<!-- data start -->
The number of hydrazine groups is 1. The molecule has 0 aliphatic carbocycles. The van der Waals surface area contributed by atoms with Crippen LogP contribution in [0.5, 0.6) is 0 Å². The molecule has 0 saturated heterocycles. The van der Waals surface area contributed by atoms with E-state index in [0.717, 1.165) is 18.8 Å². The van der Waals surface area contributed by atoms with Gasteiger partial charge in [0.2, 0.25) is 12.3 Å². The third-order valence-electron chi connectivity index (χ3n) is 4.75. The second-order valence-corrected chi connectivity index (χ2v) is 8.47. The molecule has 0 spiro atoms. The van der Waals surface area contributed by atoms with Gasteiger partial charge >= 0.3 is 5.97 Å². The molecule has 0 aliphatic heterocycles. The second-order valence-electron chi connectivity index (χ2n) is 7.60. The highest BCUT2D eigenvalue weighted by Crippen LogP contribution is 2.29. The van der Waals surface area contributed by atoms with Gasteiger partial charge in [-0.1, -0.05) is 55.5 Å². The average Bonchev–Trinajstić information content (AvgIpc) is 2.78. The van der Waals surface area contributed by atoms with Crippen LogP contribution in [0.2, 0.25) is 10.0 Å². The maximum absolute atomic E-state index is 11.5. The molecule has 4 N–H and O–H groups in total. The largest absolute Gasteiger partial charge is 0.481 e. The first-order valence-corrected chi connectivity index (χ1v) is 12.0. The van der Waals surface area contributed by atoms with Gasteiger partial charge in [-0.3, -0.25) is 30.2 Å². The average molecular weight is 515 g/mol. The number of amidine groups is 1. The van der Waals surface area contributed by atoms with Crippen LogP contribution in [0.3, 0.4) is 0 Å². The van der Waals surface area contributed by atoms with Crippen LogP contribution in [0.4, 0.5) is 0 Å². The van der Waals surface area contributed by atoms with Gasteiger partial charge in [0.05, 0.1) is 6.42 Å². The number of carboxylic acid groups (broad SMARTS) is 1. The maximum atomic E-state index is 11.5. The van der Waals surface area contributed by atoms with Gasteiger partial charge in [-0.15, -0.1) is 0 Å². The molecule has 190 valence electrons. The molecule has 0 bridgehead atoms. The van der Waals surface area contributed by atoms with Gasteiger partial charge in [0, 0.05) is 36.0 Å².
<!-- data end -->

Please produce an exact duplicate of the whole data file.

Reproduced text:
The number of hydrazine groups is 1. The molecule has 0 aliphatic carbocycles. The van der Waals surface area contributed by atoms with Crippen LogP contribution in [0.5, 0.6) is 0 Å². The molecule has 0 saturated heterocycles. The van der Waals surface area contributed by atoms with E-state index in [0.717, 1.165) is 18.8 Å². The van der Waals surface area contributed by atoms with Gasteiger partial charge in [0.2, 0.25) is 12.3 Å². The third-order valence-electron chi connectivity index (χ3n) is 4.75. The second-order valence-corrected chi connectivity index (χ2v) is 8.47. The molecule has 0 spiro atoms. The van der Waals surface area contributed by atoms with Gasteiger partial charge >= 0.3 is 5.97 Å². The molecule has 0 aliphatic heterocycles. The second-order valence-electron chi connectivity index (χ2n) is 7.60. The highest BCUT2D eigenvalue weighted by Crippen LogP contribution is 2.29. The van der Waals surface area contributed by atoms with Gasteiger partial charge in [-0.1, -0.05) is 55.5 Å². The average Bonchev–Trinajstić information content (AvgIpc) is 2.78. The van der Waals surface area contributed by atoms with Crippen LogP contribution in [0.2, 0.25) is 10.0 Å². The maximum absolute atomic E-state index is 11.5. The molecule has 4 N–H and O–H groups in total. The largest absolute Gasteiger partial charge is 0.481 e. The first-order valence-corrected chi connectivity index (χ1v) is 12.0. The van der Waals surface area contributed by atoms with Gasteiger partial charge in [-0.3, -0.25) is 30.2 Å². The average molecular weight is 515 g/mol. The number of amidine groups is 1. The van der Waals surface area contributed by atoms with Crippen LogP contribution in [0.3, 0.4) is 0 Å². The van der Waals surface area contributed by atoms with Crippen LogP contribution in [0.4, 0.5) is 0 Å². The van der Waals surface area contributed by atoms with Gasteiger partial charge in [0.05, 0.1) is 6.42 Å². The number of carboxylic acid groups (broad SMARTS) is 1. The maximum atomic E-state index is 11.5. The van der Waals surface area contributed by atoms with Gasteiger partial charge in [-0.15, -0.1) is 0 Å². The molecule has 190 valence electrons. The molecule has 0 bridgehead atoms. The van der Waals surface area contributed by atoms with Gasteiger partial charge in [0, 0.05) is 36.0 Å².